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The Missing Dark Matter in the Wealth of Nations and its Implications for Global Imbalances

The Missing Dark Matter in the Wealth of Nations and its Implications for Global Imbalances. Ricarrdo Hausmann, August 24, 2007. “Current account statistics may not be good indicators of the evolution of a country’s net foreign assets and of its external position’s sustainability. The value of existing assets may vary independently of current account flows, so-called ‘return privileges’ may allow some countries to obtain abnormal returns, and mis-measurement of FDI, unreported trade of insurance or liquidity services, and debt relief may also play a role. We analyze the relevant evidence in a large set of countries and periods, and examine measures…” Link

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Simple Forecasts and Paradigm Shifts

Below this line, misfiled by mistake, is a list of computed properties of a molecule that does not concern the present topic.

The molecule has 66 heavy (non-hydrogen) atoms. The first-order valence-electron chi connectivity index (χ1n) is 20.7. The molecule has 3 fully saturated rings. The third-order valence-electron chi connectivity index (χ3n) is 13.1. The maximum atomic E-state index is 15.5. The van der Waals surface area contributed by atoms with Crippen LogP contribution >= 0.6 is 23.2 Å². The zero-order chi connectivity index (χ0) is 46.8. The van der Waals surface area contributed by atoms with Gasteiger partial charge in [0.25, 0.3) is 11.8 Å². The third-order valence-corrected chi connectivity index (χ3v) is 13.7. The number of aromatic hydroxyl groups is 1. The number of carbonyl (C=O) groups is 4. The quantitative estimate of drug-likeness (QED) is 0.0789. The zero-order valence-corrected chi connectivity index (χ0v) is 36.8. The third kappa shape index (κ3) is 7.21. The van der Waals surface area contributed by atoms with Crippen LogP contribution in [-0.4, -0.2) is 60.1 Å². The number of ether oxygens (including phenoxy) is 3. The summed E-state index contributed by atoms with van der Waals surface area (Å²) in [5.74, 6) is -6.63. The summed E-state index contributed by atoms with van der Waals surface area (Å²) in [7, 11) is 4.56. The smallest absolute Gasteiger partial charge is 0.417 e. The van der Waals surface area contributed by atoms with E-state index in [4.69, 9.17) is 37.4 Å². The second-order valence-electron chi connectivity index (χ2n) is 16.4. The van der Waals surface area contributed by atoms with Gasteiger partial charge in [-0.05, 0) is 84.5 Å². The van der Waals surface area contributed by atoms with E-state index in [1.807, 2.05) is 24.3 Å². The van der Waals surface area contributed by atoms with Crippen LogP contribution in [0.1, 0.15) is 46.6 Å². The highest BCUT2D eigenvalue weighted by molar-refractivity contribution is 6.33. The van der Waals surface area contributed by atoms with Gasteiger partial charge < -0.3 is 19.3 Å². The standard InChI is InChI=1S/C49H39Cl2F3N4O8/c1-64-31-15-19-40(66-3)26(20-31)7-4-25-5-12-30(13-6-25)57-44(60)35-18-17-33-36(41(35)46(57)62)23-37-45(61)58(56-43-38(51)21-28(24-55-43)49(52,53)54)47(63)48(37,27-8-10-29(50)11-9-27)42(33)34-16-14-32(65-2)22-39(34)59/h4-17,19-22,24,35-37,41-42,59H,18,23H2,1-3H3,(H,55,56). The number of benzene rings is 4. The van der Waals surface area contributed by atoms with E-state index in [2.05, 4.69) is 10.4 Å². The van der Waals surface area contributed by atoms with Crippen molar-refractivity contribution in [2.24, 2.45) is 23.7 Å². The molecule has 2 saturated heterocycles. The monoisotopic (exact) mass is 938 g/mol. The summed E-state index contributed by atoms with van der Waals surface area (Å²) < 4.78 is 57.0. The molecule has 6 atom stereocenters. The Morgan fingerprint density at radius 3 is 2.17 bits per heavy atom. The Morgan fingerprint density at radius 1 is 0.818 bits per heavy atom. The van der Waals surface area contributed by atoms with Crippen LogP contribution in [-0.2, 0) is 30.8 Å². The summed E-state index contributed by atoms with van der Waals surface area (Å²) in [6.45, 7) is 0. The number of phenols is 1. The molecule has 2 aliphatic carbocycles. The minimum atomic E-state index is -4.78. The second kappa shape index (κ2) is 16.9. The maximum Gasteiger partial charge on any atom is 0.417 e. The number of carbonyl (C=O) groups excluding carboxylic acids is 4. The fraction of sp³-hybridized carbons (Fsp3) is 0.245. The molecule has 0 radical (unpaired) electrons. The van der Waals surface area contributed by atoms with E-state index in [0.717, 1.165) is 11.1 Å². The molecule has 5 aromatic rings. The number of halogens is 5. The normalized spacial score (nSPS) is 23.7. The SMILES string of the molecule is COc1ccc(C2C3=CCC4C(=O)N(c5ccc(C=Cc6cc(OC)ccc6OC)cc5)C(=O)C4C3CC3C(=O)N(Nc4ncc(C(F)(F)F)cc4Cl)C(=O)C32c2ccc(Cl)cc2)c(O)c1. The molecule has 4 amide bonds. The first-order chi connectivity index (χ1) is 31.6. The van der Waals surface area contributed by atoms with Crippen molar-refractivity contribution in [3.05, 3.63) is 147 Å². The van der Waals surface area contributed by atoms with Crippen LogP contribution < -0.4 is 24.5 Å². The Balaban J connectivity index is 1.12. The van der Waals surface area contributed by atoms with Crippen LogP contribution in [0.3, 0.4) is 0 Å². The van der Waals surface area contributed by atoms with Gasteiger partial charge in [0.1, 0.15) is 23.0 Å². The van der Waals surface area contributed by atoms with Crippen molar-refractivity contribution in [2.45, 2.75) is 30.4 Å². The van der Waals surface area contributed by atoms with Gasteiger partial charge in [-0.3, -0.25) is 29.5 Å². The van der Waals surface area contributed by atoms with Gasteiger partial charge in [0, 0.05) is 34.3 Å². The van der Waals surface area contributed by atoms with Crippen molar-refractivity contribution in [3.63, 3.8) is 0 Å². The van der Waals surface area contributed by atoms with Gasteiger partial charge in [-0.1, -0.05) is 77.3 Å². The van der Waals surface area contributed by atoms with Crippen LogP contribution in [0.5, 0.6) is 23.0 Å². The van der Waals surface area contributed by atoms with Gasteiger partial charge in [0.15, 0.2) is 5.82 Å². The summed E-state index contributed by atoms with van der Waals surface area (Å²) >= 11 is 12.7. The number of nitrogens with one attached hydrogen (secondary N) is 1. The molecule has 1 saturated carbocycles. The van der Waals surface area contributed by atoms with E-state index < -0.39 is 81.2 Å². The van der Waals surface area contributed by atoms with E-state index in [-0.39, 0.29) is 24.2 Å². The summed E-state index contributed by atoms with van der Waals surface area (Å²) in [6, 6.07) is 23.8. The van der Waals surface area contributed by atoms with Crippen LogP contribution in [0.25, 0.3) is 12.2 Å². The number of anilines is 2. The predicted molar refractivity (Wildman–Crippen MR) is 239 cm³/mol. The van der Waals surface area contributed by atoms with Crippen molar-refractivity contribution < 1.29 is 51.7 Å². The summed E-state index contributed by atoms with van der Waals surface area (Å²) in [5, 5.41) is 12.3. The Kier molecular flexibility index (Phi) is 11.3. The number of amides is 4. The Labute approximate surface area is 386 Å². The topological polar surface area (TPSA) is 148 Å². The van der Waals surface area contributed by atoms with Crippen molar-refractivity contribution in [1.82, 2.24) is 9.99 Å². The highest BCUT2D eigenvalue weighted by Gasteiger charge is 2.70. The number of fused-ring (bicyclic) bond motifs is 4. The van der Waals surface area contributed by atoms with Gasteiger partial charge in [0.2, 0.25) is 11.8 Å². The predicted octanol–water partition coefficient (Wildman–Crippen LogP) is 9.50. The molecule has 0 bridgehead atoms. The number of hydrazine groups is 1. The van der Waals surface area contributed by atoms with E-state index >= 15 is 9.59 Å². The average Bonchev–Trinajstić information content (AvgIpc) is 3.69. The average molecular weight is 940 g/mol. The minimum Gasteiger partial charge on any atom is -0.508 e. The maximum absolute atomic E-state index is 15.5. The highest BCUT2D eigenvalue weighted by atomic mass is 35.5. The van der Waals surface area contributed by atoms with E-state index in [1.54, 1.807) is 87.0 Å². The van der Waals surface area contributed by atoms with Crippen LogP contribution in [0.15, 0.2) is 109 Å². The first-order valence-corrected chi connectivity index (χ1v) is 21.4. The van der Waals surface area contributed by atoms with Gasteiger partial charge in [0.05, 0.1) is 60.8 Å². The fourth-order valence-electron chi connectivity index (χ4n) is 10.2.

Simple Forecasts and Paradigm Shifts. Jeremy Stein, June 2007, Paper. “We study the asset pricing implications of learning in an environment in which the true model of the world is a multivariate one, but agents update only over the class of simple univariate models. Thus, if a particular simple model does a poor job of forecasting over a period of time, it is discarded in favor of an alternative simple model. The theory yields a number of distinctive predictions for stock returns, generating forecastable variation in the magnitude of the value-glamour return differential, in volatility, and in the skewness of returns. We validate several…” Link

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Toward a Combined Merchant-Regulatory Mechanism for Electricity Transmission Expansion